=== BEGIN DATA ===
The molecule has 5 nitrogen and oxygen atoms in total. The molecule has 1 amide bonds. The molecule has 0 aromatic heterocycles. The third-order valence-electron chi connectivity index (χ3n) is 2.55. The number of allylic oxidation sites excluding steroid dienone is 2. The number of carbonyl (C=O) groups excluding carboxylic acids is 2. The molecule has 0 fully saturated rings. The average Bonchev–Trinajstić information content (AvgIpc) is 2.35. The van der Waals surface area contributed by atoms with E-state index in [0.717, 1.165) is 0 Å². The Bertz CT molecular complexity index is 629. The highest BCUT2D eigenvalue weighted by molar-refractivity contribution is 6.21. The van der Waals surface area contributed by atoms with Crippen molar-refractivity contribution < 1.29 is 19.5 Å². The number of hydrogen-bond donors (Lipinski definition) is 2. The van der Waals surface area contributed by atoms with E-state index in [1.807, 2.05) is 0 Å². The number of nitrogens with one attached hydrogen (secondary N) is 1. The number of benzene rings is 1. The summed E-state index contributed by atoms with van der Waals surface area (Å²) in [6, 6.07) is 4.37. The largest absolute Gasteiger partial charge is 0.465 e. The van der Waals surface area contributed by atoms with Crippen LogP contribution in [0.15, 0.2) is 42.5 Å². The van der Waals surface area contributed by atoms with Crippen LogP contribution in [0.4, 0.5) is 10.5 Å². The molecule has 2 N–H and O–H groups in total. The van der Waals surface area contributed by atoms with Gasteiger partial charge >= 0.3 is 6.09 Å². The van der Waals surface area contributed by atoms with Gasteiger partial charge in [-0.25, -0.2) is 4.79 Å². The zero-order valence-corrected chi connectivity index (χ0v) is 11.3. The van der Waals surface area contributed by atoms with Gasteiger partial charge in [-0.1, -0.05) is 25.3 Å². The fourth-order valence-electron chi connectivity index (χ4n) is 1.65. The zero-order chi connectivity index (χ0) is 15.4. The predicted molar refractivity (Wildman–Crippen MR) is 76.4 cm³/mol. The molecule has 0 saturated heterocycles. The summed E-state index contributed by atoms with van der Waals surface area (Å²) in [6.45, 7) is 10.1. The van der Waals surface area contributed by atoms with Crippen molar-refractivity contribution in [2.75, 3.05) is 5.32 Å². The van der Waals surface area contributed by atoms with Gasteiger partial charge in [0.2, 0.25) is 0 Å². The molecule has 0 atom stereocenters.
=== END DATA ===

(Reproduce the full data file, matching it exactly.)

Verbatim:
The molecule has 5 nitrogen and oxygen atoms in total. The molecule has 1 amide bonds. The molecule has 0 aromatic heterocycles. The third-order valence-electron chi connectivity index (χ3n) is 2.55. The number of allylic oxidation sites excluding steroid dienone is 2. The number of carbonyl (C=O) groups excluding carboxylic acids is 2. The molecule has 0 fully saturated rings. The average Bonchev–Trinajstić information content (AvgIpc) is 2.35. The van der Waals surface area contributed by atoms with E-state index in [0.717, 1.165) is 0 Å². The Bertz CT molecular complexity index is 629. The highest BCUT2D eigenvalue weighted by molar-refractivity contribution is 6.21. The van der Waals surface area contributed by atoms with Crippen molar-refractivity contribution < 1.29 is 19.5 Å². The number of hydrogen-bond donors (Lipinski definition) is 2. The van der Waals surface area contributed by atoms with E-state index in [1.807, 2.05) is 0 Å². The number of nitrogens with one attached hydrogen (secondary N) is 1. The number of benzene rings is 1. The summed E-state index contributed by atoms with van der Waals surface area (Å²) in [6, 6.07) is 4.37. The largest absolute Gasteiger partial charge is 0.465 e. The van der Waals surface area contributed by atoms with Crippen LogP contribution in [0.15, 0.2) is 42.5 Å². The van der Waals surface area contributed by atoms with Crippen LogP contribution in [0.4, 0.5) is 10.5 Å². The molecule has 2 N–H and O–H groups in total. The van der Waals surface area contributed by atoms with Gasteiger partial charge >= 0.3 is 6.09 Å². The van der Waals surface area contributed by atoms with Gasteiger partial charge in [-0.25, -0.2) is 4.79 Å². The zero-order valence-corrected chi connectivity index (χ0v) is 11.3. The van der Waals surface area contributed by atoms with Gasteiger partial charge in [-0.1, -0.05) is 25.3 Å². The fourth-order valence-electron chi connectivity index (χ4n) is 1.65. The zero-order chi connectivity index (χ0) is 15.4. The predicted molar refractivity (Wildman–Crippen MR) is 76.4 cm³/mol. The molecule has 0 saturated heterocycles. The summed E-state index contributed by atoms with van der Waals surface area (Å²) in [6.45, 7) is 10.1. The van der Waals surface area contributed by atoms with Crippen molar-refractivity contribution in [2.75, 3.05) is 5.32 Å². The van der Waals surface area contributed by atoms with Gasteiger partial charge in [0.2, 0.25) is 0 Å². The molecule has 0 atom stereocenters.